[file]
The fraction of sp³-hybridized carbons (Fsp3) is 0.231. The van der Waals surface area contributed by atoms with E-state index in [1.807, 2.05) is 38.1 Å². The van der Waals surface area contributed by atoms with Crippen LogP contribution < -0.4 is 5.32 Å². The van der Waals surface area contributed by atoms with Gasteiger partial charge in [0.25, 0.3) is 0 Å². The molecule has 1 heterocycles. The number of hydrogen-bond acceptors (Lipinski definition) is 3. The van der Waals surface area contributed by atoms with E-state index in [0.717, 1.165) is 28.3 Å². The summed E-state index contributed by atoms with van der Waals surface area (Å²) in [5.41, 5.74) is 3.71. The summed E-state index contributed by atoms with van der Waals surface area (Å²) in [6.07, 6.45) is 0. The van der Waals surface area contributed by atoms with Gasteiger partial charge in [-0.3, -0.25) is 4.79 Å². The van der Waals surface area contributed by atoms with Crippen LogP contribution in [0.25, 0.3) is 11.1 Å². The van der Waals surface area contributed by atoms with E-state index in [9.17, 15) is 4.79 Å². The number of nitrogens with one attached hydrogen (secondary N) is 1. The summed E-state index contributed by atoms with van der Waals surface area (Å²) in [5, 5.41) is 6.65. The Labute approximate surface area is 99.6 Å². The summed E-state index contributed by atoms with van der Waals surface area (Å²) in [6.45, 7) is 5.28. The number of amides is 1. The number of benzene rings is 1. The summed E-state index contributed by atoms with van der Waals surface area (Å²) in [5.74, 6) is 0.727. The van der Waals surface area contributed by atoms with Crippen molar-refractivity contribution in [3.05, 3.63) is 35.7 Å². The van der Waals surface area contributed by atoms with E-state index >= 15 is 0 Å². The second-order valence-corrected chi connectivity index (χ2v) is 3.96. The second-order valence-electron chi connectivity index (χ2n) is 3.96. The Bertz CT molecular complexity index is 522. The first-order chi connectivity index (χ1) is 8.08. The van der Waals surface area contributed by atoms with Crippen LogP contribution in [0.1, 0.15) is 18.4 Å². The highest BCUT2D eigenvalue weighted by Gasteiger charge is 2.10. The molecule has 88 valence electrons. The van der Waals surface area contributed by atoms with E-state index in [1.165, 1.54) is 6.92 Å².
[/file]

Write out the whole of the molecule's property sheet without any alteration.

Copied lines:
The fraction of sp³-hybridized carbons (Fsp3) is 0.231. The van der Waals surface area contributed by atoms with E-state index in [1.807, 2.05) is 38.1 Å². The van der Waals surface area contributed by atoms with Crippen LogP contribution < -0.4 is 5.32 Å². The van der Waals surface area contributed by atoms with Gasteiger partial charge in [0.25, 0.3) is 0 Å². The molecule has 1 heterocycles. The number of hydrogen-bond acceptors (Lipinski definition) is 3. The van der Waals surface area contributed by atoms with E-state index in [0.717, 1.165) is 28.3 Å². The summed E-state index contributed by atoms with van der Waals surface area (Å²) in [5.41, 5.74) is 3.71. The summed E-state index contributed by atoms with van der Waals surface area (Å²) in [6.07, 6.45) is 0. The van der Waals surface area contributed by atoms with Gasteiger partial charge in [-0.3, -0.25) is 4.79 Å². The van der Waals surface area contributed by atoms with Crippen LogP contribution in [0.25, 0.3) is 11.1 Å². The van der Waals surface area contributed by atoms with E-state index in [9.17, 15) is 4.79 Å². The number of nitrogens with one attached hydrogen (secondary N) is 1. The summed E-state index contributed by atoms with van der Waals surface area (Å²) in [5, 5.41) is 6.65. The Labute approximate surface area is 99.6 Å². The summed E-state index contributed by atoms with van der Waals surface area (Å²) in [6.45, 7) is 5.28. The number of amides is 1. The number of benzene rings is 1. The summed E-state index contributed by atoms with van der Waals surface area (Å²) in [5.74, 6) is 0.727. The van der Waals surface area contributed by atoms with Crippen molar-refractivity contribution in [3.05, 3.63) is 35.7 Å². The van der Waals surface area contributed by atoms with E-state index >= 15 is 0 Å². The second-order valence-corrected chi connectivity index (χ2v) is 3.96. The second-order valence-electron chi connectivity index (χ2n) is 3.96. The Bertz CT molecular complexity index is 522. The first-order chi connectivity index (χ1) is 8.08. The van der Waals surface area contributed by atoms with Crippen LogP contribution in [0.1, 0.15) is 18.4 Å². The highest BCUT2D eigenvalue weighted by Gasteiger charge is 2.10. The molecule has 88 valence electrons. The van der Waals surface area contributed by atoms with E-state index in [1.165, 1.54) is 6.92 Å².